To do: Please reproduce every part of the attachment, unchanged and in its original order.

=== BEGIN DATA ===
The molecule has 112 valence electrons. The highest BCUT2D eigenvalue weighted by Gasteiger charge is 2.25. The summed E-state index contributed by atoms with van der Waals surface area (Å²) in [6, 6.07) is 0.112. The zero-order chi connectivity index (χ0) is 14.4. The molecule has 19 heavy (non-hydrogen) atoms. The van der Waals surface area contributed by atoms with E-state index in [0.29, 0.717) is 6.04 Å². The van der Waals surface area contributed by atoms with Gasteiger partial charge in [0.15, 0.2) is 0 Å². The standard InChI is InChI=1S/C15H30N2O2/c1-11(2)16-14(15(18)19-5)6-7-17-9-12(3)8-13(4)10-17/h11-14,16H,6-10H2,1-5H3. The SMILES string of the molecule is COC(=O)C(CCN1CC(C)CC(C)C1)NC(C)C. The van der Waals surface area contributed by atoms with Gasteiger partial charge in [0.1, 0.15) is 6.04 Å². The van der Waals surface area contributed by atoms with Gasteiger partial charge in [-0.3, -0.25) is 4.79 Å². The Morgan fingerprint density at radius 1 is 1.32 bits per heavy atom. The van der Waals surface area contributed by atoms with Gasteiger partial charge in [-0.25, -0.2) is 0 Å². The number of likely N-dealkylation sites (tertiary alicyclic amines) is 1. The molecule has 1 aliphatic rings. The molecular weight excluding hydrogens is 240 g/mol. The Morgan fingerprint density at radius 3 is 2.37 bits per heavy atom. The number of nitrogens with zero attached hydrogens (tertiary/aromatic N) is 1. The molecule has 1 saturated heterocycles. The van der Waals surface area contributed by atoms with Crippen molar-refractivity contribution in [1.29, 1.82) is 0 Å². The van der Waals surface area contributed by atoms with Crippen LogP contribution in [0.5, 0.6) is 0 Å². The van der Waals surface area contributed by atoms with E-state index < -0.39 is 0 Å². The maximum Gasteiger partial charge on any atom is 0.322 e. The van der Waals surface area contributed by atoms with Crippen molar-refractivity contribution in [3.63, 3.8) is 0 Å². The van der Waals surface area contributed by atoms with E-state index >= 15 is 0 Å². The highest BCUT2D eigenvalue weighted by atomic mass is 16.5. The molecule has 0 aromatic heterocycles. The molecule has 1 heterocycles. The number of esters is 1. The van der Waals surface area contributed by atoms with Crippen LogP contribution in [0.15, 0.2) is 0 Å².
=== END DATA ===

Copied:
The molecule has 112 valence electrons. The highest BCUT2D eigenvalue weighted by Gasteiger charge is 2.25. The summed E-state index contributed by atoms with van der Waals surface area (Å²) in [6, 6.07) is 0.112. The zero-order chi connectivity index (χ0) is 14.4. The molecule has 19 heavy (non-hydrogen) atoms. The van der Waals surface area contributed by atoms with E-state index in [0.29, 0.717) is 6.04 Å². The van der Waals surface area contributed by atoms with Gasteiger partial charge in [0.15, 0.2) is 0 Å². The standard InChI is InChI=1S/C15H30N2O2/c1-11(2)16-14(15(18)19-5)6-7-17-9-12(3)8-13(4)10-17/h11-14,16H,6-10H2,1-5H3. The SMILES string of the molecule is COC(=O)C(CCN1CC(C)CC(C)C1)NC(C)C. The van der Waals surface area contributed by atoms with Gasteiger partial charge in [0.1, 0.15) is 6.04 Å². The van der Waals surface area contributed by atoms with Gasteiger partial charge in [-0.3, -0.25) is 4.79 Å². The Morgan fingerprint density at radius 1 is 1.32 bits per heavy atom. The van der Waals surface area contributed by atoms with Gasteiger partial charge in [-0.25, -0.2) is 0 Å². The number of likely N-dealkylation sites (tertiary alicyclic amines) is 1. The molecule has 1 aliphatic rings. The molecular weight excluding hydrogens is 240 g/mol. The Morgan fingerprint density at radius 3 is 2.37 bits per heavy atom. The number of nitrogens with zero attached hydrogens (tertiary/aromatic N) is 1. The molecule has 1 saturated heterocycles. The van der Waals surface area contributed by atoms with Crippen molar-refractivity contribution in [1.29, 1.82) is 0 Å². The van der Waals surface area contributed by atoms with Crippen LogP contribution in [0.5, 0.6) is 0 Å². The van der Waals surface area contributed by atoms with E-state index < -0.39 is 0 Å². The maximum Gasteiger partial charge on any atom is 0.322 e. The van der Waals surface area contributed by atoms with Crippen molar-refractivity contribution in [3.63, 3.8) is 0 Å². The van der Waals surface area contributed by atoms with E-state index >= 15 is 0 Å². The highest BCUT2D eigenvalue weighted by atomic mass is 16.5. The molecule has 0 aromatic heterocycles. The molecule has 1 heterocycles. The number of esters is 1. The van der Waals surface area contributed by atoms with Crippen LogP contribution in [0.15, 0.2) is 0 Å².